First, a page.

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Managing editor Kim Marcus joined Wine Spectator in 1988. His tasting beats include Austria, Greece, southern France and Portugal.
Kim Marcus

A Fine White Sipper for a Holiday Party

Yalumba South Australia Viognier The Y Series 2008

Kim Marcus
Posted: November 19, 2009

Viognier sings a siren song for vintners across the world who are looking for something different in a white wine. They are lured by the ethereal flavor profiles and rich textures offered by the best Viogniers, which come from the small Condrieu appellation of France’s Rhône Valley. Few Condrieu competitors, however, succeed in delivering the goods, and the wines of Condrieu can be quite expensive, making this white a rare bird. Indeed, as part of my tasting beats, I have tried plenty of value-priced Viogniers from the Languedoc region of southern France, but many lack the acidity to back up their soft fruit and floral flavors.

Recently, I tasted a fine effort from Australia: Yalumba’s South Australia Viognier The Y Series 2008. According to the winery’s technical sheets, the grapes were fermented in stainless steel with native yeasts and then left on the lees (dead yeast cells), for a few months to provide extra richness and nuance. Yalumba has been making Viognier for more than 20 years, and its experience shows in this wine. It had a somewhat muted white fruit aroma with flavors of peach, as well as notes of apricot and Meyer lemon. Firm and clean tasting, it had a refreshing minerality. I rated it 88 points, non-blind, and at the $14 a bottle I paid for it or less, it would make a fine sipper for a holiday party.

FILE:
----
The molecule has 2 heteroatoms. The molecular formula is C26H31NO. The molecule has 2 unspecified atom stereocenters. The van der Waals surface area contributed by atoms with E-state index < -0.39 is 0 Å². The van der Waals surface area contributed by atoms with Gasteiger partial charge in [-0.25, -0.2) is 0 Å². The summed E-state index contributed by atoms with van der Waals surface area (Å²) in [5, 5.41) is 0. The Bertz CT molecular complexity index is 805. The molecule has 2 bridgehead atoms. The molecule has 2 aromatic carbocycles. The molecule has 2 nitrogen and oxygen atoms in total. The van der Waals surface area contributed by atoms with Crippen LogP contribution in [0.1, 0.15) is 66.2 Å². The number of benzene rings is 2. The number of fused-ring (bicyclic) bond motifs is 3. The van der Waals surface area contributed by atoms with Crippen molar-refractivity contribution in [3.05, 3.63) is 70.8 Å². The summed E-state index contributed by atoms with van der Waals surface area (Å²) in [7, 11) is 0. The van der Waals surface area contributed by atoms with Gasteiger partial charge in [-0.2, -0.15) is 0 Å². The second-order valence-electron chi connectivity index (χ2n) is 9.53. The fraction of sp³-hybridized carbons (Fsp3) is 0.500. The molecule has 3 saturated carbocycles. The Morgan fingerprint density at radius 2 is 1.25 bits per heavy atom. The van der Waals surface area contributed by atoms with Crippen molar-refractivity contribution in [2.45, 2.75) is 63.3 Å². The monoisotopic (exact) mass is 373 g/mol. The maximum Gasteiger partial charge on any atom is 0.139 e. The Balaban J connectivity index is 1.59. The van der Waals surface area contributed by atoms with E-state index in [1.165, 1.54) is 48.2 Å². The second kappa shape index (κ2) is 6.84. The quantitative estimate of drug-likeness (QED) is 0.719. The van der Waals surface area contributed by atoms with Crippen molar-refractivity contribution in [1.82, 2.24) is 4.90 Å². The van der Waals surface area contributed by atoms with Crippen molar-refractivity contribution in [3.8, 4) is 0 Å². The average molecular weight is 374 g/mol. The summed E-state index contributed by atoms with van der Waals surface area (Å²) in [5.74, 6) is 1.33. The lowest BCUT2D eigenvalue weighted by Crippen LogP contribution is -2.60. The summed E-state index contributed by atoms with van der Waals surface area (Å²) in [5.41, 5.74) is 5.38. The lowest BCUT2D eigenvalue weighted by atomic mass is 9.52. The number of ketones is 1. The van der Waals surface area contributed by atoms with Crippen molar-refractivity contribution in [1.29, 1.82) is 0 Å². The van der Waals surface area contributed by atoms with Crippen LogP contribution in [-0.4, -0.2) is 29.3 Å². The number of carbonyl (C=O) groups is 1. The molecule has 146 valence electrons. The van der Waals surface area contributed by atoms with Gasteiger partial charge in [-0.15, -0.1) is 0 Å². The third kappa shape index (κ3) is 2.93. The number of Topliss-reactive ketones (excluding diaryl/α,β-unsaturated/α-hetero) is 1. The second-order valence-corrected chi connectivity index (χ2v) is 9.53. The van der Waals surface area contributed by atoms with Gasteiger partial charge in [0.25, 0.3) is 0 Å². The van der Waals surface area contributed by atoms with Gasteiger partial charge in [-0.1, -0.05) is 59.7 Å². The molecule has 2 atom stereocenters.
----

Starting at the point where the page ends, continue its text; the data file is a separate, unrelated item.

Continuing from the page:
WineSpectator.com members: Read the original blind-tasting review for Yalumba South Australia Viognier The Y Series 2008 (88, $10).

• Plus, get our quick list of Top Values and Easy Finds among Australian whites.

Richard Zaremba
Philadelphia —  November 19, 2009 12:51pm ET
Hello Kim,

How do you compare the Viogniers from Rhone to the other new world Viogniers from California (like a Darioush) or even Oregon (a Penner-Ash).
Do you have a preference from the Old World for a good tasting comparison

I am always on the lookout for excellent an Viognier.


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